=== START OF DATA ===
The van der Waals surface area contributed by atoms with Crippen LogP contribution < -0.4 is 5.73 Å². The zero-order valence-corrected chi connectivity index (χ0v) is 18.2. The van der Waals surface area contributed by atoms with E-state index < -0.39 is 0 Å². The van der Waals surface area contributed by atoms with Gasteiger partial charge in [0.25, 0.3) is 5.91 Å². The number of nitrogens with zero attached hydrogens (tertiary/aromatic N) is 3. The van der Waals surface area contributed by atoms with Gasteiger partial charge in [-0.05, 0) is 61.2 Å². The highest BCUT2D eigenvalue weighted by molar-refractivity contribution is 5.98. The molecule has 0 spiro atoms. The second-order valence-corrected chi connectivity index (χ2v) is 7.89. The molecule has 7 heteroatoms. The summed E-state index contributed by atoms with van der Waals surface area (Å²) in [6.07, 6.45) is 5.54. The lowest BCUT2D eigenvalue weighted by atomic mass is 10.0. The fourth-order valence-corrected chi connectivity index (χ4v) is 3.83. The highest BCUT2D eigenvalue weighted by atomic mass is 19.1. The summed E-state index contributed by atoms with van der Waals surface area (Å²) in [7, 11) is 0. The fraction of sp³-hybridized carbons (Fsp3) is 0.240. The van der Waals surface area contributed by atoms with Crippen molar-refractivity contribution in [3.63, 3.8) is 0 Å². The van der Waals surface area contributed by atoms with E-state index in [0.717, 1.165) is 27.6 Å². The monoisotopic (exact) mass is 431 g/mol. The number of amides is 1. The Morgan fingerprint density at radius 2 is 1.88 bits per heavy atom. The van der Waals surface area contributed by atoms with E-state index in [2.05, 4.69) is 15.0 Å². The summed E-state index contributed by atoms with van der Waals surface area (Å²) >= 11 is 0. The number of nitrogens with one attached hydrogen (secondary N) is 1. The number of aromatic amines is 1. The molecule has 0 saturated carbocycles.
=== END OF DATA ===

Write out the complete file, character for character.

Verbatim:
The van der Waals surface area contributed by atoms with Crippen LogP contribution < -0.4 is 5.73 Å². The zero-order valence-corrected chi connectivity index (χ0v) is 18.2. The van der Waals surface area contributed by atoms with E-state index < -0.39 is 0 Å². The van der Waals surface area contributed by atoms with Gasteiger partial charge in [0.25, 0.3) is 5.91 Å². The number of nitrogens with zero attached hydrogens (tertiary/aromatic N) is 3. The van der Waals surface area contributed by atoms with Gasteiger partial charge in [-0.05, 0) is 61.2 Å². The highest BCUT2D eigenvalue weighted by molar-refractivity contribution is 5.98. The molecule has 0 spiro atoms. The second-order valence-corrected chi connectivity index (χ2v) is 7.89. The molecule has 7 heteroatoms. The summed E-state index contributed by atoms with van der Waals surface area (Å²) in [6.07, 6.45) is 5.54. The lowest BCUT2D eigenvalue weighted by atomic mass is 10.0. The fourth-order valence-corrected chi connectivity index (χ4v) is 3.83. The highest BCUT2D eigenvalue weighted by atomic mass is 19.1. The summed E-state index contributed by atoms with van der Waals surface area (Å²) in [7, 11) is 0. The fraction of sp³-hybridized carbons (Fsp3) is 0.240. The van der Waals surface area contributed by atoms with Crippen molar-refractivity contribution in [3.63, 3.8) is 0 Å². The van der Waals surface area contributed by atoms with E-state index in [0.717, 1.165) is 27.6 Å². The monoisotopic (exact) mass is 431 g/mol. The number of amides is 1. The Morgan fingerprint density at radius 2 is 1.88 bits per heavy atom. The van der Waals surface area contributed by atoms with E-state index in [2.05, 4.69) is 15.0 Å². The summed E-state index contributed by atoms with van der Waals surface area (Å²) >= 11 is 0. The number of nitrogens with one attached hydrogen (secondary N) is 1. The number of aromatic amines is 1. The molecule has 0 saturated carbocycles.